Avalon: Rules

3 tournament game for 3 to 6 fearless knights aged 8 pears and upwards.
Author: Marco Silles

Fanfares sound. The ground vibrates under the horses hooves. The jousting tournament to decide who is the most fearless knight can begin. Well armoured, the fighters enter the arena. Who will be the last to still have a complete set of weaponry, and therefore able to decide the tournament for himself? And who will be in posession of the most gold at the end of the fighting, and be the real victor of the jousting?

Contents:

  1 playing hoard - the arena.
  4 large chips for "Gods judgement" (crown, cup, scepter and all three)
66 weaponry cards (sword, shield, lance, chest armour and joker)
  4 small chips (crown, cup, scepter, points)
  5 cards to determine the course of the tournament
50 coins of the values 1, 5 and 10.
  6 cards showing the coats of arms
  1 set of rules
 
Preparation for play

 

3 players card values 1- 6 3 jokers
4 players card values 1 – 9 4 jokers
5 players card values 1 – 12 2 jokers
6 players card values 1 – 15 6 jokers

Tip: to reduce the random factor when sharing out the cards, we recommend that you proceed according to the variation set out at the end of these rules.

The aim of the game:

The game is finished when only one player is left with a complete set of weaponry. The winner is the player with the largest fortune at this lime.

How to play:
There are separate cards to determine the course of the tournament, according to the number of players. A round (1 2 etc) always starts with a bartering session, whereby cards may be exchanged and sold. After that, the knights must do battle! In order to be allowed to fight, the knights must he in posession of a full set of weaponry. When playing with three or five players, one of the players (/E) has no opponent. The other players must duel together (A-B).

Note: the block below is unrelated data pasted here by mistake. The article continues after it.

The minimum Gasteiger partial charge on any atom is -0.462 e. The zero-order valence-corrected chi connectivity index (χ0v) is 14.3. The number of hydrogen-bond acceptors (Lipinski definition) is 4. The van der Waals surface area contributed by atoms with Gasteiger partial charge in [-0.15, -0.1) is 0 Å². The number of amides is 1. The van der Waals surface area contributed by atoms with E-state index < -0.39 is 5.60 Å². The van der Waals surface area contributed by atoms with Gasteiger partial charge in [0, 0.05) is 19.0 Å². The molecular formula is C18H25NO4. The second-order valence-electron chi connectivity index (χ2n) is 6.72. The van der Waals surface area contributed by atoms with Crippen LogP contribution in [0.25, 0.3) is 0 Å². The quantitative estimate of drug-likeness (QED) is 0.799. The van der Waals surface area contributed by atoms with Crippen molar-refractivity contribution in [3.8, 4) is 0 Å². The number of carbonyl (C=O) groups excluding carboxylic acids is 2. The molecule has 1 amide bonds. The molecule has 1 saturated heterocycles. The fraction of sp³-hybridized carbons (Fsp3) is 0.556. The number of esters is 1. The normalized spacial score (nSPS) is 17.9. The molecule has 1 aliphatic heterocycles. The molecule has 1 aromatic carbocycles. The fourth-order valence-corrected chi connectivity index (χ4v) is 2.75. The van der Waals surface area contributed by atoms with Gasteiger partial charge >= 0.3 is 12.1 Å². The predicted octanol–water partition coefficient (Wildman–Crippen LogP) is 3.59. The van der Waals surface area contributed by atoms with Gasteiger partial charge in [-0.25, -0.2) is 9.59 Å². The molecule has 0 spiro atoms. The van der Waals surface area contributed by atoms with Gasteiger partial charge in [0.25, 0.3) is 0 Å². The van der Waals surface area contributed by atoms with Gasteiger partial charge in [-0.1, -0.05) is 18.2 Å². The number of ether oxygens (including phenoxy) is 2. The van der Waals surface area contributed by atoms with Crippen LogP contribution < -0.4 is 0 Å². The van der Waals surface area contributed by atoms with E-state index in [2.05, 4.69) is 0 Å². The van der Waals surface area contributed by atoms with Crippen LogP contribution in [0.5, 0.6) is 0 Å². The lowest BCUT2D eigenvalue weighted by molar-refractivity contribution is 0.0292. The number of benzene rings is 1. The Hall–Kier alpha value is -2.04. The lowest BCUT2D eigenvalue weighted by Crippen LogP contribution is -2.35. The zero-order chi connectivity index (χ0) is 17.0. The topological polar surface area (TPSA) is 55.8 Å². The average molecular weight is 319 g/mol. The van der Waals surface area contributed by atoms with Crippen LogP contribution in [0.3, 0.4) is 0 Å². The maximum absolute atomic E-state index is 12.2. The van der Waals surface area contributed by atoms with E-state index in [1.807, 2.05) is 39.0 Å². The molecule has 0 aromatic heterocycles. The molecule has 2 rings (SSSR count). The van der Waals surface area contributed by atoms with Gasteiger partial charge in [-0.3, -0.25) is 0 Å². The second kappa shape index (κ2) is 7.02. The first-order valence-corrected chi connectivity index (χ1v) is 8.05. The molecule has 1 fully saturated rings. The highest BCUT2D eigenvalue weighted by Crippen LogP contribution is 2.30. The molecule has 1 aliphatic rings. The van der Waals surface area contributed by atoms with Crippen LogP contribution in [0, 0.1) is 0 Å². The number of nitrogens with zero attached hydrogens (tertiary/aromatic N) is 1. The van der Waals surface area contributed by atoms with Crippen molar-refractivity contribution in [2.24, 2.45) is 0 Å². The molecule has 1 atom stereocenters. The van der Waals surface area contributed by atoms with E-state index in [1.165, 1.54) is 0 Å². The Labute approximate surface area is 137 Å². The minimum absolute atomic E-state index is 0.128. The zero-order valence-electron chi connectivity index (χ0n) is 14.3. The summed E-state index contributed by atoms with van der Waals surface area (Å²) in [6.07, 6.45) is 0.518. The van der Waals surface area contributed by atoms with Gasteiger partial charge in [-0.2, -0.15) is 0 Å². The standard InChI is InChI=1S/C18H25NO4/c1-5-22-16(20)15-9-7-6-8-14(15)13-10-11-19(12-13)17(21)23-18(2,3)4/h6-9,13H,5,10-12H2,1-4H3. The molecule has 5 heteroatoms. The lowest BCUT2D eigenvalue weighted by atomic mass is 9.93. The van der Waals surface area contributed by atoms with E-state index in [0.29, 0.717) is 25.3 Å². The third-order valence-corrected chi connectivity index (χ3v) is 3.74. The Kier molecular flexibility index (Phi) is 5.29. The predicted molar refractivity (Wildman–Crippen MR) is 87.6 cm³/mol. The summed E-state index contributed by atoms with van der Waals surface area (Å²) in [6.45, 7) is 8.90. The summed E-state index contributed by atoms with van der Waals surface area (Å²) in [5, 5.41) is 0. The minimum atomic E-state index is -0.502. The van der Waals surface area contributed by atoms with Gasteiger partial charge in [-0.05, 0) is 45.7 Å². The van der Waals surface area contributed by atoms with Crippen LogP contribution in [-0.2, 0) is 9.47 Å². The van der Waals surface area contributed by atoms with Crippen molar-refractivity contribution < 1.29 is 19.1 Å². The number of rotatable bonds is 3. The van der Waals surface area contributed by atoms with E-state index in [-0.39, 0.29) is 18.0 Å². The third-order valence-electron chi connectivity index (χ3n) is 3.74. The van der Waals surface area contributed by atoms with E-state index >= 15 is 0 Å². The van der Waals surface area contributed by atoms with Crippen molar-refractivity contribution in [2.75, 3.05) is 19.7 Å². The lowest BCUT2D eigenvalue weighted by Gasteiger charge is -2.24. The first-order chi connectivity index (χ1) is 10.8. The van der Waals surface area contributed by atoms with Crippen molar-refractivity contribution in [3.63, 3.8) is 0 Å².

The weaponry cards:

Each weaponry card shows a picture and a value between 1 and 15. The higher the value, the better. Jokers always have the value 0. For each duel, the knight has to be in posession of a complete set of weaponry. A complete set always consists of the cards: shield, sword, lance and armour. If one of these cards is missing, then the player may not take part in this particular joust. However, he may still barter with the other players. A joker may take the place of any one or more of the cards. It is even allowed to fight if you are only in posession of four jokers.

Bartering:

Once the weaponry cards have been taken up, and before beginning each round of fighting, a round of bartering takes place. Each player tries to collect a complete set of weaponry. There are no regulations or limits during the bartering. Offers and enquiries may he made out loud, or the cards may be shown only to certain players. It’s your choice. However, giving false information is forbidden. Once nobody wants to barter any more, the next round of the tournament begins.

Some examples of bartering:

The tournament:

For example
Player A wins with sword, lance and chest armour. He receives the spoils (the coin with the value of 10) and the corresponding cards of the loser: sword 4, shield 1 and joker 0. Player B was victorious with his lance, and therefore takes the corresponding card from his opponent - lance 11. All four winning cards are so badly damaged that they are no longer usable, and are thrown on the junk pile.

Two jokers against one another:

If two jokers are played against each other, then both of them are considered too badly damaged to be of further use. They both land on the junk pile.

The junk pile:

The four cards ruined during the fighting are always laid face down on the junk pile. As there are always a number of helpful blacksmiths at the tournaments, weaponry thrown on the pile is considered to be instantly repaired. At the end of the fighting, the two contestants are each allowed to draw one card from the pile. Each card always cost a coin with the value 5, and is drawn, without looking, from the pile. The victorious knight always goes first. The other knights are not allowed to purchase cards at this time.